Editor’s Note: During the last couple of weeks of deer season if you haven’t taken your buck, what can you do to insure your success? How can you bag the biggest buck of the season? At this time of the year, the older bucks know more about what you’ll do than you do. To take them, you must do the unexpected.
At the Tombigbee River swamp in west-central Alabama on the last hunt of the season at the hunting club I belonged to for 30 years, a few of us always would attack the seemingly-impenetrable gallberry thickets there, sometimes 1/4- to 1/2-mile long. Although all season we had known the deer probably held in these immense thickets, we also realized we had no way to hunt those deer. But on the last day of the season every year, the younger hunters would act as drivers after the older hunters climbed into their tree stands quietly on the edges and the end of a gallberry thicket. We younger hunters would carry our shotguns on our shoulders with slings. Then we’d bend over to move through the head-high thickets. We always wore hunter orange to help the other hunters spot us as we started upwind of the thicket and attempted to move through the thicket as slowly and quietly as possible. Standers received instructions to only take their shots when a buck stepped out of the cover and never to fire into the gallberry thicket. With this slow-moving tactic, the wind carried our human odor through the deer’s bedding area and forced them out of the thick cover, enabling the other hunters to take shots.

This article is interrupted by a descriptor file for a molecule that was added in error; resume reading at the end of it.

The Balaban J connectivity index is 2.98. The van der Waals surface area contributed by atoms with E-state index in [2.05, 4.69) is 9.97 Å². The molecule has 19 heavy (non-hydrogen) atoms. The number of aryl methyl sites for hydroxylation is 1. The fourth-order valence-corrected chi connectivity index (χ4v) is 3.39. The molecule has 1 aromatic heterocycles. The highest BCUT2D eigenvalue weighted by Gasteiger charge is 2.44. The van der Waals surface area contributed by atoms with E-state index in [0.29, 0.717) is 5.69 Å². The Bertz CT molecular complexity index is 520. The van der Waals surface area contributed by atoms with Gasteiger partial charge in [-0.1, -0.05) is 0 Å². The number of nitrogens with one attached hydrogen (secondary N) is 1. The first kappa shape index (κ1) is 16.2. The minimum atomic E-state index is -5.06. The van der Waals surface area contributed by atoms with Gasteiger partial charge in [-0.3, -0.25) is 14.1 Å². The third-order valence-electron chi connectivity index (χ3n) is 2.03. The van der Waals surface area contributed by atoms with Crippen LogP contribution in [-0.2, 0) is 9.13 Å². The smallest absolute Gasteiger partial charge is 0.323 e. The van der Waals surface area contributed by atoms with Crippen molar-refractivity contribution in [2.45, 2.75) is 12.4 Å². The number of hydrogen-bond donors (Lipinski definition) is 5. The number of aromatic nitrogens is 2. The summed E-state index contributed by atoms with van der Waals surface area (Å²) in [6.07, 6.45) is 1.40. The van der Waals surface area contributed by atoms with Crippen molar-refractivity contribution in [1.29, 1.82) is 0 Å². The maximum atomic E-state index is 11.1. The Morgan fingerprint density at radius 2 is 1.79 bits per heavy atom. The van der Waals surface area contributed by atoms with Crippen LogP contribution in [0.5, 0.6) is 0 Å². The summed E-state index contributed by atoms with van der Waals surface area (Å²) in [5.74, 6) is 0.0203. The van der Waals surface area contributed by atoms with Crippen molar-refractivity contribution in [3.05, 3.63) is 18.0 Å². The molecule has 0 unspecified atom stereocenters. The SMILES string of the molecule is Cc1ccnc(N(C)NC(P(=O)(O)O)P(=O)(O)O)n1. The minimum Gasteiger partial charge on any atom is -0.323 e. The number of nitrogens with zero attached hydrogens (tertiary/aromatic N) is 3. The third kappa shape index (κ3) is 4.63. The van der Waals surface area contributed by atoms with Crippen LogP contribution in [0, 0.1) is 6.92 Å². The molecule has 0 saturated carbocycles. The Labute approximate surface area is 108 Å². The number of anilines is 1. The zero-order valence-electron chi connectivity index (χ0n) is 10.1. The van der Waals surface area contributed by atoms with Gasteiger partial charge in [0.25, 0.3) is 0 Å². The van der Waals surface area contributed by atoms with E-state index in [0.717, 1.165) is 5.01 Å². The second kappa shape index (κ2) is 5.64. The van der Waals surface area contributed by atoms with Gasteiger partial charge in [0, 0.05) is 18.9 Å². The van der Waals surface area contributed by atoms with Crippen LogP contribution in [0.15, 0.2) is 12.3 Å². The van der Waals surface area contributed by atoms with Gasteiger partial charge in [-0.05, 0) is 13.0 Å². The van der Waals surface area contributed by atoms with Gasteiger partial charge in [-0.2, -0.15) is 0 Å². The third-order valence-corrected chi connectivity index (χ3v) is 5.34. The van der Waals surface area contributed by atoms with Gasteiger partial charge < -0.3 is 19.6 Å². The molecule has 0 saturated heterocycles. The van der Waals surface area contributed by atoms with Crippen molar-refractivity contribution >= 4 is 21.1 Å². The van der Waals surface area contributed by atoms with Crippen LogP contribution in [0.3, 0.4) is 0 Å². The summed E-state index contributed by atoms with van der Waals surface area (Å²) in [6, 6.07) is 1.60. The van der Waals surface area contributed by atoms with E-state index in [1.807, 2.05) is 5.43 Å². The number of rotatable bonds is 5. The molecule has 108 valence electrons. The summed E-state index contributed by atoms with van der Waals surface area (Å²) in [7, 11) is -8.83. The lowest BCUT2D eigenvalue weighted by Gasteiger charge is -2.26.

To make this strategy work, we had to get the standers to their stand sites quietly. By having standers on the outer perimeter of the thicket, not only could they get shots at deer, but their human odor would flow down the sides and out the back of the thicket. If a buck came out of the thicket, and a stander didn’t get a shot, his human odor formed a scent wall that made the deer jump back into the thicket and move toward the end of the dense cover where he didn’t smell other humans. Then the buck would come out the end of the drive where other standers waited.
Although the bucks could smell the human odor, they didn’t hear humans crashing through the cover. In the deer’s minds, hunters walked upright and not bent over. Often a driver would have the chance to see a buck in his bed, take his shotgun off his shoulder, ease his safety off and get off a shot before the buck ever stood up. However, many times the drivers observed the deer sneaking through the thick cover, before the deer reached the outer perimeter of the gallberry thicket. Using this slow-moving, hard-working technique, our hunting club consistently took two or three really-nice bucks at the end of every season. I never found moving on my hands and knees in heavy winter clothes for 1/4-mile or more fun, but the hard work did produce trophy bucks.
To learn more about hunting deer, check out John E. Phillips’ book, “How to Hunt Deer Like a Pro,” available in Kindle, Print and Audible versions, at (http://amzn.to/YpoQHA). You may have to copy and paste this link into your browser. (When you click on this book, notice on the left where Amazon says you can read 10% of the book for free, and you can hear 10% for free).
Tomorrow: Man-Driving to Make Deer Leave Thick Cover